The above findings should be interpreted with caution for several reasons. First, results from this observational study are susceptible to information bias and unmeasured confounding. Although the multi-cause-of-death data files represent a census of all deaths occurring within the United States, the accuracy in the recorded drug overdose deaths and including those involving opioids may vary from state to state (Warner and Chen 2012; Warner et al. 2013). Opioid analgesic rates are subject to differential classification of opioids (Warner et al. 2013). There is conflicting evidence regarding the accuracy of the coding and determination of drug overdose deaths (Landen et al. 2003, Manini et al. 2011). This study confirms that reported drug overdose mortality is significantly higher in states where injury deaths are investigated by medical examiners than in states where such deaths are investigated by coroners. Whereas adjusting for the type of the death investigation system is necessary, it is likely insufficient to control for information bias in the drug overdose mortality data. Second, this study is limited to data for the years 1999–2008 and the findings should not be extrapolated beyond 2008 given the extensive changes in state PDMPs in recent years. Since 2009, 13 states have received supplemental funding through the National All Schedules Prescription Electronic Reporting Act to bolster their PDMPs, such as the accessibility of prescription data and the capacity for interstate information exchange (Alliance of States with Prescription Drug Monitoring Programs 2013). Third, drug overdose mortality in this study is based on ICD-10 codes X40–X44 and Y10–Y14, which include overdose deaths involving prescription drugs as well as overdose deaths involving other substances. While prescription drugs are not always identified in death certificate data and 60% of overdose deaths are thought to be related to prescription drugs, drug overdose mortality in this study may include deaths caused by methamphetamine, cocaine, heroin, and other illicit drugs, which are beyond the purview of PDMPs. There is preliminary evidence that as prescription drugs become more difficult to procure, illicit drugs such as heroin may be substituted. Because the outcome definition in this analysis does not distinguish between illicit and prescription drugs, if there were fewer deaths resulting from prescription drugs with the implementation of PDMP programs, this effect would not be detected in this analysis. Fourth, this study controlled for ICD-10 codes X60–X64 (suicide by “drug” overdose) and X86 (homicide by “drug” overdose), as well as overdose/poisoning of other substances (e.g., X65–X69), which may or may not involve drugs. Suicide by drug overdose and homicide by drug overdose are likely more relevant to PDMPs than poisoning from other substances. Finally, this study assessed the possible impact of implementing PDMPs on drug overdose mortality only. It is noteworthy that the primary purpose of PDMPs is to prevent diversion of controlled substances, not drug overdose per se. Although the majority of drug overdose deaths involve the use of diverted drugs (Hall et al. 2008), targeting drug diversion alone through law enforcement may not be sufficient to reduce drug overdose mortality. To control the ongoing drug overdose epidemic, a multifaceted approach is needed. Recent reports and commentaries have called for using prescription data and insurance restrictions to help prevent procurement of controlled substance prescriptions from multiple healthcare providers, augmenting healthcare provider training on pain management, implementing evidence-based guidelines for the management of pain, and improving access to drug treatment and expanding community-based harm reduction programs (Centers for Disease Control and Prevention 2012b; United Nations Office on Drugs and Crime UN ODC 2013; Volkow and McLellan 2011).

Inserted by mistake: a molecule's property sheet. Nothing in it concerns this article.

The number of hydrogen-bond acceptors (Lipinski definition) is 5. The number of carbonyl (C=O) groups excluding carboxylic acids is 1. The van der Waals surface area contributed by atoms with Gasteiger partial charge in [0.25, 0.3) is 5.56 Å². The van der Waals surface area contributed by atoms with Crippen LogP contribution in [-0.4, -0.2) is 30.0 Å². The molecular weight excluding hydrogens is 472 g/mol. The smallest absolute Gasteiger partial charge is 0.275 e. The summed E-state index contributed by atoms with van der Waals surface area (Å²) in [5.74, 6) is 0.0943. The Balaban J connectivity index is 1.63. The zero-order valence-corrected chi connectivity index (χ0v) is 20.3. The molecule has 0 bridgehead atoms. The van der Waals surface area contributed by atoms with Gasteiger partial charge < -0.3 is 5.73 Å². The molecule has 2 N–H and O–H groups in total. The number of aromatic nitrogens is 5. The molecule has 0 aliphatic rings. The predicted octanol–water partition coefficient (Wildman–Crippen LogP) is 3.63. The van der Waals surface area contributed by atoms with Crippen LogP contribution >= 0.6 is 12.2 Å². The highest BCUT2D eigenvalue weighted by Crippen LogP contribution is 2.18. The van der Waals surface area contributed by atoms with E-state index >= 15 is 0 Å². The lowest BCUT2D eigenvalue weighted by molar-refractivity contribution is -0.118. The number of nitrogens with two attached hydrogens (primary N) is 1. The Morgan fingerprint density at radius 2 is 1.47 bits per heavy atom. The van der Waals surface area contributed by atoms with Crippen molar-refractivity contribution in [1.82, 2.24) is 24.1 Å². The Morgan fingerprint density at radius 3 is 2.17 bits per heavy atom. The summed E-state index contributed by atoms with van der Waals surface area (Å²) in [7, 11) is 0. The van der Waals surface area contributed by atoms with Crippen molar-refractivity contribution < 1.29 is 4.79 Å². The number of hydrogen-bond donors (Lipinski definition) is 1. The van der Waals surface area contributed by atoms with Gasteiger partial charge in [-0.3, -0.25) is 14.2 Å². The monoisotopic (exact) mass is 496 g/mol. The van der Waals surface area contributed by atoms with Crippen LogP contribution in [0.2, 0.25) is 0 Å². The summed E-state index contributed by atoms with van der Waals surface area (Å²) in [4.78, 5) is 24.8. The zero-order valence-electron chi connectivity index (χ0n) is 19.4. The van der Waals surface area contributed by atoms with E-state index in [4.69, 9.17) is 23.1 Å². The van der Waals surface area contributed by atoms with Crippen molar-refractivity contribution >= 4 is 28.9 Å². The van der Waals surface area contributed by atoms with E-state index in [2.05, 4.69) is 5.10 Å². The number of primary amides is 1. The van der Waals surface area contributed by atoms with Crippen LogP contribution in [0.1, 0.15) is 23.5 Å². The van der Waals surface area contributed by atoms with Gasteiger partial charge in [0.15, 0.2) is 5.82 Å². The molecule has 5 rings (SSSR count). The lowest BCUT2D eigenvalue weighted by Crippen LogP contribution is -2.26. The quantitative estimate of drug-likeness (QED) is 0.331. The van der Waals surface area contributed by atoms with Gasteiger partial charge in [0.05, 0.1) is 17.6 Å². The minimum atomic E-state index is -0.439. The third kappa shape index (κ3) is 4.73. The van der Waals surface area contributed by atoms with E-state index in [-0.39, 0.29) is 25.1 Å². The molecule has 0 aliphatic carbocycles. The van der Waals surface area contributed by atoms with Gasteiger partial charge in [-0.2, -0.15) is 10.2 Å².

Conclusions

Despite its limitations, this study adds compelling evidence that up to 2008, implementing PDMPs had not reduced drug overdose mortality in most states. The lack of effectiveness is likely due to the severely limited utilization of state PDMP data systems by healthcare practitioners. Enhancing the capacity and accessibility of state PDMPs is imperative to facilitate integrating the prescription drug monitoring data system into clinical practice. Continuing efforts to refine and strengthen prevention programs are necessary to effectively reduce drug overdose mortality and morbidity.

References

  1. Alliance of States with Prescription Drug Monitoring Programs: Alliance of States with Prescription Drug Monitoring Programs. 2013. http://www.pmpalliance.org. Accessed 7 May 2013. Archived at: http://www.webcitation.org/6GRHC6Tj4

  2. Ballinger G: Using generalized estimating equations for longitudinal data analysis. Organ Res Methods 2004, 7: 127–50. 10.1177/1094428104263672

  3. Binswanger IA, Stern MF, Deyo RA, Heagerty PJ, Cheadle A, Elmore JG, Koepsell TD: Release from prison — a high risk of death for former inmates. N Engl J Med 2007, 356: 157–65. 10.1056/NEJMsa064115

  4. Blumenschein K, Fink JL, Freeman PR, James K, Kirsch KL, Steinke DT, Talbert J: Kentucky All Schedule Prescription Electronic Reporting Program (KASPER) Evaluation Team. Review of Prescription Drug Monitoring Programs in the United States. Lexington, KY: Institute for Pharmaceutical Outcomes and Policy, Department of Pharmacy Practice and Science, College of Pharmacy, University of Kentucky; 2010.